The very top of the circle is the embodiment of what people like Thomas Jefferson envisioned for the United States. Like a circus elephant balancing itself on top of a giant ball, this approach takes great individual effort keep from losing ones balance and falling off, or in this case, sliding down to the bottom. The trip to the bottom of the circle is easy. There will always be people looking to grab your rights and property in exchange for the security or service they are offering. It doesn’t matter if these people are from the right or left or whether they’re Communist, Fascist or Socialist. The end result is always the same. Residence at the bottom of the circle under a highly centralized, oppressive totalitarian regime.

Now as we consider the nature of Linux, I think it is fairly easy to see that it is a highly decentralized approach to a common goal. But how can it have communist tendencies at the same time? I found the answer in a statement made by Walter Block of the Ludwig von Mises Institute. Dr. Block recalled meeting a young lady who proudly announced to him that she was a Socialist. He responded to her statement with a simple question. “Are you a coercive or voluntary socialist?”

In that answer lies the explanation of Linux’s communist roots. All of the various software projects being developed within the FOSS movement are being done so in voluntary communities. Think of the the old notion of northern California hippie communes as opposed to the traditional coercive Soviet style regime. Any developer of a given application (commune) is not only free to leave a project, they are also free to “fork” a project. This is where they use the same code being developed by the first project to form their own second project and take it in another direction. Every person has the freedom to move from commune to commune, or even start their own, since no one person or group owns the source code.

This is what we should be pursuing as a political philosophy in the United States. Instead of putting all of our eggs into the single basket of the federal government and hoping that it has the smartest people in the world who are capable of running entire economies; we should be putting our hopes in the American people scattered all over the nation. Let state and local governments experiment with what’s best for them in their specific circumstances. I can guarantee you that what works best in Manhattan, NY will not work best in Manhattan, MT.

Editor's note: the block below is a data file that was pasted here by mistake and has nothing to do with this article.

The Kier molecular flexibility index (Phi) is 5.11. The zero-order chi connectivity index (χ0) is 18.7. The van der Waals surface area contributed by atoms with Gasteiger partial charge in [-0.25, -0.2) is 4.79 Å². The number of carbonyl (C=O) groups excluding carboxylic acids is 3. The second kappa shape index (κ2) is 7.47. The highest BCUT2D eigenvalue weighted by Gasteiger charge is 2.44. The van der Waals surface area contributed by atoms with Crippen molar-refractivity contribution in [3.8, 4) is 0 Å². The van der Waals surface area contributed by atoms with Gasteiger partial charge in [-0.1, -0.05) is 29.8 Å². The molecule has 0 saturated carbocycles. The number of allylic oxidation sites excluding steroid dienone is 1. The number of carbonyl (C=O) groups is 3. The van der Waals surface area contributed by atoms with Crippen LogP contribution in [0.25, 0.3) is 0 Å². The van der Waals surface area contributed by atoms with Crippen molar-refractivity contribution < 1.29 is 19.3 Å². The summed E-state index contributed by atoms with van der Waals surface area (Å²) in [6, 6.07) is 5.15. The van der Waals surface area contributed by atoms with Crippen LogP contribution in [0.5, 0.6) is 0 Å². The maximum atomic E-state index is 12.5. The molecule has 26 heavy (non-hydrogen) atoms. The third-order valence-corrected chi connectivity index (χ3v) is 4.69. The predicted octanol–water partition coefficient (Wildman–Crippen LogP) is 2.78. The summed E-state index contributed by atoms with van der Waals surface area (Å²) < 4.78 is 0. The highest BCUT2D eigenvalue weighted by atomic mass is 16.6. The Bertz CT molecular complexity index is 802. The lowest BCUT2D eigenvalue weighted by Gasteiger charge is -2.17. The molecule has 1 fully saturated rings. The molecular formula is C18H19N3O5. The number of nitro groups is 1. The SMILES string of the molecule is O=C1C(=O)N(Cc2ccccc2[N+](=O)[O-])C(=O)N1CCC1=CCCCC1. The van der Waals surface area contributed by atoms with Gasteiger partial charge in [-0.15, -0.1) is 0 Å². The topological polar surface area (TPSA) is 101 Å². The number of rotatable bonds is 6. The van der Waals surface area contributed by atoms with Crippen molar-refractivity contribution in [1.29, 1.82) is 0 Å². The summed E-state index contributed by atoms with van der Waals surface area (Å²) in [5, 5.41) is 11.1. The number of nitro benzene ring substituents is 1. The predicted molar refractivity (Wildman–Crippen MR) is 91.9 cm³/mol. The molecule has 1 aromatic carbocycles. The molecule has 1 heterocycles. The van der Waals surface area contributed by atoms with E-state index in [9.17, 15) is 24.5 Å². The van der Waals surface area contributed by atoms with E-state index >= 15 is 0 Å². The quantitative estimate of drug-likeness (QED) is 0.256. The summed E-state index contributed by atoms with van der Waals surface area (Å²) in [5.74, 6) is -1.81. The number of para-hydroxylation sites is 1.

Eric Raymond is an open source developer who wrote an essay in the late 1990’s entitled, “The Cathedral and the Bazaar.” In that treatise he coined what he calls “Linus’ Law.” It states: “Given enough eyeballs, all bugs are shallow.” This is the true power behind Linux and FOSS. But in government today we have a mere 600 representatives cloistered in the “closed” cathedrals of Washington writing and interpreting verbose unintelligible laws that are fraught with unintended consequences and corruption. Our only hope is to open up the system and decentralize the solutions.

Richard Stallman is famous for describing free software as being “free as in freedom, not free as in beer.” In a time when our government is fiscally broke and rapidly becoming more centralized, we could all do with a little more free as freedom and a little less free as in handouts, bailouts and benefits.

You can find more pieces like this at

About The Author
Drew Brumbaugh is an avid fan of FOSS and uses Ubuntu on a daily basis.
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Tue Nov 03, 2009 2:58 pm